I'm Jess Holland, Youth Advocate for HELP of Door County. I want you to think about the most important dating relationship you've ever had. How old were you? 18? 25? 30? How about 12? Approximately 72 percent of eighth and ninth grade students are "dating." A new study from Cornell University found that roughly 20% of teenagers report that they experienced emotional abuse in the past year and about 10% reported physical abuse. That means that roughly one out of five teens has experienced dating violence. While we each believe that our own children will never be one of these five, it is safer to discuss healthy dating than to rest on our laurels, because that may leave your child as a victim or perpetrator of abuse.
And dating violence doesn't just affect our children while they are in these relationships. Females who experience dating abuse in their teens describe increased depression, binge drinking or smoking, and are twice as likely to contemplate suicide in early adulthood. Similarly, males who were in abusive relationships in their teens report more drug use, suicidal thoughts, and anti-social behaviors in early adulthood. In both cases, adults are more than twice as likely to currently be in a violent relationship if they experienced dating violence in their teens.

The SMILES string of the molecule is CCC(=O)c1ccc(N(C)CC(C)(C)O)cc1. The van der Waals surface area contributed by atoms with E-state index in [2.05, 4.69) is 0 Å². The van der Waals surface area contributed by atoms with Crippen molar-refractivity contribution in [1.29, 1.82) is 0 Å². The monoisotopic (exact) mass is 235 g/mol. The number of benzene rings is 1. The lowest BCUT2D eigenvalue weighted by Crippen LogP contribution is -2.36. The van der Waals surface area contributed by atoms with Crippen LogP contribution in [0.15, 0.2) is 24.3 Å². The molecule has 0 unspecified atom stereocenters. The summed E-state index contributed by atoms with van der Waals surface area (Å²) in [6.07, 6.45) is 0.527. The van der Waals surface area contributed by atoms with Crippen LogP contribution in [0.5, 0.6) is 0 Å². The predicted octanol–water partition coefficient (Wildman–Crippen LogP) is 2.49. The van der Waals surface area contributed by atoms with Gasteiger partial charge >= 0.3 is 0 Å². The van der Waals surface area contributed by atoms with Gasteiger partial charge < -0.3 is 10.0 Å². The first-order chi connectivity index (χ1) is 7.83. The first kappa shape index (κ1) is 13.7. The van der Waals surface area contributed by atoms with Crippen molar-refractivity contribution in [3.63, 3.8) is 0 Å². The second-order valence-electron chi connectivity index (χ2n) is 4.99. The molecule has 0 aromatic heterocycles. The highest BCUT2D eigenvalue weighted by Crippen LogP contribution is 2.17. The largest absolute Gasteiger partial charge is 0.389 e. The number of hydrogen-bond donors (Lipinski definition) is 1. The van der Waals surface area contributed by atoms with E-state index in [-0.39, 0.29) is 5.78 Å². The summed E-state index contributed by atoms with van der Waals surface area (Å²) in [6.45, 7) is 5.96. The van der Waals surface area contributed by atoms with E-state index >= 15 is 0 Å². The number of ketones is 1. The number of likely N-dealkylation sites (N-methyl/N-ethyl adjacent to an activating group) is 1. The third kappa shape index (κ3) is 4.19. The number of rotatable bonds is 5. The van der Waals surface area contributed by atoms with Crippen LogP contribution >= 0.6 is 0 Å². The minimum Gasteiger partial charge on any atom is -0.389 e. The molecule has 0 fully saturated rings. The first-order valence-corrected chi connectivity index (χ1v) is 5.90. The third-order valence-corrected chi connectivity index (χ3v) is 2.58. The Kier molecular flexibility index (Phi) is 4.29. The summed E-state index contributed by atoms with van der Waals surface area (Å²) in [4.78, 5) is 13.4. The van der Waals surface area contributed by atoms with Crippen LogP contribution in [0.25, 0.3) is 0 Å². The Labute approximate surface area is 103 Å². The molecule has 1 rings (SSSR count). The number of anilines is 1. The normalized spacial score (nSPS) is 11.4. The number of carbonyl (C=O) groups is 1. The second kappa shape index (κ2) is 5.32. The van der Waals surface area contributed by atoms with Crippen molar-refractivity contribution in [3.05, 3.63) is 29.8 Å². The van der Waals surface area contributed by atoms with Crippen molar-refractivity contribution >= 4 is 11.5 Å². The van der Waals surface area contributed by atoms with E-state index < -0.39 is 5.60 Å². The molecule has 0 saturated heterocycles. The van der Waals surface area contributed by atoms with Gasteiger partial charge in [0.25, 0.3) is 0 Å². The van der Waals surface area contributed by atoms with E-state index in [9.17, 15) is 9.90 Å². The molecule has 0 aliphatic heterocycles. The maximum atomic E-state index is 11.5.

As parents, as teachers, as friends, as a community, let's prevent any more teens from committing themselves to violent partners by making abuse unacceptable. Be a role model of respect and equality. Talk to your children about boundaries, safety and healthy relationships. Listen to what children have to say. I mean, really listen and let them know that their thoughts are just as important as someone's who may be older. And tell children what makes them special every day so that their belief in themselves is strong. Together we can end dating violence; let's prove it.